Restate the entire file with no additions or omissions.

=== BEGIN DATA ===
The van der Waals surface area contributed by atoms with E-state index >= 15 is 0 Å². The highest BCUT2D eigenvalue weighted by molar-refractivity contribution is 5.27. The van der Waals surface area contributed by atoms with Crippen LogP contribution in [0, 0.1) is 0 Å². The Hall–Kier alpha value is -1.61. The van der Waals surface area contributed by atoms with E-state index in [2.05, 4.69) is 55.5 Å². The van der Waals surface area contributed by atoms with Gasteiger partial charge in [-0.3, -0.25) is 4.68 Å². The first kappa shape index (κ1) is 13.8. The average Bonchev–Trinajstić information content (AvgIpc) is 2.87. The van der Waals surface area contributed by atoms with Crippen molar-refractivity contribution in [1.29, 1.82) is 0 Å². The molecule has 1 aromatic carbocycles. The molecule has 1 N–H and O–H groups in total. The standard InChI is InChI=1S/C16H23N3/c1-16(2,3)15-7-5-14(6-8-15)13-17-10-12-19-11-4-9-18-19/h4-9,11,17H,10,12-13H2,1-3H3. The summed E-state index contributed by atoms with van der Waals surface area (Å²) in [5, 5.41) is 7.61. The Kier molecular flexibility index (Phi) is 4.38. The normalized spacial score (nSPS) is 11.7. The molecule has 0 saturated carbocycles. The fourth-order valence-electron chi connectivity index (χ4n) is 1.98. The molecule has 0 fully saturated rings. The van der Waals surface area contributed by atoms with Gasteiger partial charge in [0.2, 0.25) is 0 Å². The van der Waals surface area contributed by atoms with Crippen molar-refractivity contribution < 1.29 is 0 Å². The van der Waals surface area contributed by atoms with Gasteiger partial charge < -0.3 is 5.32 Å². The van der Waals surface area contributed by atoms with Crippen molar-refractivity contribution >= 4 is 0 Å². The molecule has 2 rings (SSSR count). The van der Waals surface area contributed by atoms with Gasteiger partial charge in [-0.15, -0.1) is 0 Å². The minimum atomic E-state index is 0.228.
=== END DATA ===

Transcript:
The van der Waals surface area contributed by atoms with E-state index >= 15 is 0 Å². The highest BCUT2D eigenvalue weighted by molar-refractivity contribution is 5.27. The van der Waals surface area contributed by atoms with Crippen LogP contribution in [0, 0.1) is 0 Å². The Hall–Kier alpha value is -1.61. The van der Waals surface area contributed by atoms with E-state index in [2.05, 4.69) is 55.5 Å². The van der Waals surface area contributed by atoms with Gasteiger partial charge in [-0.3, -0.25) is 4.68 Å². The first kappa shape index (κ1) is 13.8. The average Bonchev–Trinajstić information content (AvgIpc) is 2.87. The van der Waals surface area contributed by atoms with Crippen molar-refractivity contribution in [1.29, 1.82) is 0 Å². The molecule has 1 aromatic carbocycles. The molecule has 1 N–H and O–H groups in total. The standard InChI is InChI=1S/C16H23N3/c1-16(2,3)15-7-5-14(6-8-15)13-17-10-12-19-11-4-9-18-19/h4-9,11,17H,10,12-13H2,1-3H3. The summed E-state index contributed by atoms with van der Waals surface area (Å²) in [5, 5.41) is 7.61. The Kier molecular flexibility index (Phi) is 4.38. The normalized spacial score (nSPS) is 11.7. The molecule has 0 saturated carbocycles. The fourth-order valence-electron chi connectivity index (χ4n) is 1.98. The molecule has 0 fully saturated rings. The van der Waals surface area contributed by atoms with Gasteiger partial charge in [0.2, 0.25) is 0 Å². The van der Waals surface area contributed by atoms with Crippen molar-refractivity contribution < 1.29 is 0 Å². The van der Waals surface area contributed by atoms with Gasteiger partial charge < -0.3 is 5.32 Å². The van der Waals surface area contributed by atoms with Crippen molar-refractivity contribution >= 4 is 0 Å². The molecule has 2 rings (SSSR count). The van der Waals surface area contributed by atoms with Gasteiger partial charge in [-0.15, -0.1) is 0 Å². The minimum atomic E-state index is 0.228.